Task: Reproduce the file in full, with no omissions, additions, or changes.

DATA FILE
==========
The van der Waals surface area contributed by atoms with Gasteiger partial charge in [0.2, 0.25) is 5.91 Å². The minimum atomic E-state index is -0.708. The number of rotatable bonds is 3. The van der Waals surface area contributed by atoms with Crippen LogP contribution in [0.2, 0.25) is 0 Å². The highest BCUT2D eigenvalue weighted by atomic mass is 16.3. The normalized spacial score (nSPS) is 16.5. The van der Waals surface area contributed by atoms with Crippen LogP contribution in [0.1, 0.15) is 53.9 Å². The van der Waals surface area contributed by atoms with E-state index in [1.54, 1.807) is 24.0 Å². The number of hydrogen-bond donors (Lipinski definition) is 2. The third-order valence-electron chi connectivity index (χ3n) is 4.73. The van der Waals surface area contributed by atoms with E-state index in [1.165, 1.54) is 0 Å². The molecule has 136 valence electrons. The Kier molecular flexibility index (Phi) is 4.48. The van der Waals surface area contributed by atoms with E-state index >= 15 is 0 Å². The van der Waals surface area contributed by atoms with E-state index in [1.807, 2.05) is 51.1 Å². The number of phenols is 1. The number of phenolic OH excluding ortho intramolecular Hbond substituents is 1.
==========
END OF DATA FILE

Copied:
The van der Waals surface area contributed by atoms with Gasteiger partial charge in [0.2, 0.25) is 5.91 Å². The minimum atomic E-state index is -0.708. The number of rotatable bonds is 3. The van der Waals surface area contributed by atoms with Crippen LogP contribution in [0.2, 0.25) is 0 Å². The highest BCUT2D eigenvalue weighted by atomic mass is 16.3. The normalized spacial score (nSPS) is 16.5. The van der Waals surface area contributed by atoms with Crippen LogP contribution in [0.1, 0.15) is 53.9 Å². The van der Waals surface area contributed by atoms with E-state index in [1.54, 1.807) is 24.0 Å². The number of hydrogen-bond donors (Lipinski definition) is 2. The third-order valence-electron chi connectivity index (χ3n) is 4.73. The van der Waals surface area contributed by atoms with E-state index in [1.165, 1.54) is 0 Å². The molecule has 136 valence electrons. The Kier molecular flexibility index (Phi) is 4.48. The van der Waals surface area contributed by atoms with E-state index >= 15 is 0 Å². The van der Waals surface area contributed by atoms with E-state index in [1.807, 2.05) is 51.1 Å². The number of phenols is 1. The number of phenolic OH excluding ortho intramolecular Hbond substituents is 1.